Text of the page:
The old man sat in the armchair near the fire of his three bedroom apartment in Tynemouth over looking the Priory Castle. He had always liked the view from his window as he looked out each morning before breakfast. Robert McCreadie was ninety one years old; he had had a good life he thought as the embers of the coal fire burned away in the grate. Picking up the poker Robert stabbed at the coal then lifted the coal bucket at his side and poured on more lumps of Shilbottle Nut, a slow burning fuel that was delivered every fortnight by Rowley’s Coal Merchant’s in North Shields. The flames rose as Robert placed a shovel over the grate then opened last evening’s Chronicle newspaper and put it up against the shovel a vacuum was created and the paper was immediately sucked by the air from the chimney. Once he was satisfied that the fire was now blazing he removed both the paper and the shovel the heat from the fire quickly warmed up the room. Even though Robert was an elderly man he still had his faculties. He was able to walk to his local shop and buy bread or some milk.
His main shopping was bought by his housekeeper Brenda Christie who had been in his employ for over twenty five years. She cooked his meals for him and tidies his house and did his washing for him. Brenda was paid over the going rate, in fact Robert almost paid her double the wages so that he kept her in his employ. Robert McCreadie was a wealthy man he had joined the merchant navy as a boy after going onto Tynemouth Grammar School.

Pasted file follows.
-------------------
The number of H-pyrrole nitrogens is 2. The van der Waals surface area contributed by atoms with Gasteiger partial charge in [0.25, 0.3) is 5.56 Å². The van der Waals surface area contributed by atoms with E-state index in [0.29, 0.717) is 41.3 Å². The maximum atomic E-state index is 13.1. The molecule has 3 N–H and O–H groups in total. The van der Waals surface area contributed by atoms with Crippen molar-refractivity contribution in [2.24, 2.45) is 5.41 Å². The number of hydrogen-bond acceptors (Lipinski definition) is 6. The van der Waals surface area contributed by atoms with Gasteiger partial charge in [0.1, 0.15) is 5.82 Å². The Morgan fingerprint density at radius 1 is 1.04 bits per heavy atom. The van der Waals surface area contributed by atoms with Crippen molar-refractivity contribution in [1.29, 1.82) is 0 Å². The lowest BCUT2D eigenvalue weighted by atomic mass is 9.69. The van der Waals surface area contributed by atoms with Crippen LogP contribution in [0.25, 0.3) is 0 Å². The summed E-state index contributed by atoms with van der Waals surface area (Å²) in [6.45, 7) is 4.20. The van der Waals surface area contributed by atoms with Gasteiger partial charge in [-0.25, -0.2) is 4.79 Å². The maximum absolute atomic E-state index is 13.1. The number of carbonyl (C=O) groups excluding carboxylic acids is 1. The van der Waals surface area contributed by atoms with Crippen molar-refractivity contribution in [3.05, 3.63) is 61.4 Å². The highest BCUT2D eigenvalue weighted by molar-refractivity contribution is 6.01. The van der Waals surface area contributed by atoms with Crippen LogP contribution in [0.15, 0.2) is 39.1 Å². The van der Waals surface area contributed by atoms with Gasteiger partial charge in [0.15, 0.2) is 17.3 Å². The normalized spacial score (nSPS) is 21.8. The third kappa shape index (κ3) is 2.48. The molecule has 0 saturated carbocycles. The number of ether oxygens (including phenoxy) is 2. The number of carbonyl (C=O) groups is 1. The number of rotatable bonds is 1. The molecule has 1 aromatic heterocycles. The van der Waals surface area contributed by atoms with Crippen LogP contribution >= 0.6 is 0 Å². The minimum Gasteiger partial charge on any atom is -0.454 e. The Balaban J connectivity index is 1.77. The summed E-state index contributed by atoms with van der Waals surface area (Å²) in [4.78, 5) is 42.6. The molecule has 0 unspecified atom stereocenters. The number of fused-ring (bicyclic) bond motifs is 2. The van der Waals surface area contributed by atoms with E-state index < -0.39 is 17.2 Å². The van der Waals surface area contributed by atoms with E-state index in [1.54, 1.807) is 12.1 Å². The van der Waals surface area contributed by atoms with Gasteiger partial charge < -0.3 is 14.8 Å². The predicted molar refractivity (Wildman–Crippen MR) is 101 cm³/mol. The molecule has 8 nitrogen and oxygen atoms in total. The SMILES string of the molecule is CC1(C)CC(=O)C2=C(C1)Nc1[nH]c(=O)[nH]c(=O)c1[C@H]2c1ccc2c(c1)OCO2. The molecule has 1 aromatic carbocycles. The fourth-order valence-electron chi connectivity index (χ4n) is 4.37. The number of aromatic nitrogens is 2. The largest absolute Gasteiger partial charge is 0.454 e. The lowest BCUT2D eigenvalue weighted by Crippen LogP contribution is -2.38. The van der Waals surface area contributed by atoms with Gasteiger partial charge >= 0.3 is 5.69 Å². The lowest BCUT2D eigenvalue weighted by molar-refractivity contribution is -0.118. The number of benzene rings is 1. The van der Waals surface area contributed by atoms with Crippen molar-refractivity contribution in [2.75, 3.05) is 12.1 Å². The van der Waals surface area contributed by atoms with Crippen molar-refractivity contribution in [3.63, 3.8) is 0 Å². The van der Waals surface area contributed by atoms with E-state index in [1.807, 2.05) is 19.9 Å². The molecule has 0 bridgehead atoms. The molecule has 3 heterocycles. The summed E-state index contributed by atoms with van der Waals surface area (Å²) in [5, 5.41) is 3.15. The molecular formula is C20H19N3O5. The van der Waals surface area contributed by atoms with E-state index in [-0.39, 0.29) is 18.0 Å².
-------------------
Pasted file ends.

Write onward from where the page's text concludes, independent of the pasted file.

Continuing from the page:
He had seen a lot of the world in that time’ he had been to Osaka in Japan; Seoul in Korea, Cape Town in South Africa, Kowloon in Hong Kong, and Australia where he had gone gold prospecting and made his fortune in the Northern territories, locating a large seam of gold ore that no one knew the whereabouts of. He had carefully drawn a map of the area and had brought it home with him where it was kept in a safe deposit box in Lloyds of London until his health began to fail him and he withdrew it and hid it.
Robert had been estranged from his wife Edna who divorced him in 1908 they had two children from the marriage Robert Hugh McCreadie and Allan James.
Edna miscarried a daughter which Robert dearly wanted. Edna moved to Scotland and he had never been in contact with them since. He made a will leaving his house to Robert and Allan Junior. Upon his death they would try and locate his sons who would be now in their sixties. Robert felt bad about not seeing his sons growing up and he didn’t know whether or not he had grand children either. He did however write to a Scottish newspaper and placed an advertisement asking for his children to contact him but they never did. Robert drank a sip of his tea then looked out of the window seeing the wave’s crash against the rocks. That was the last thing that Robert McCreadie saw as his heart arrested and he died in the chair where he was sitting.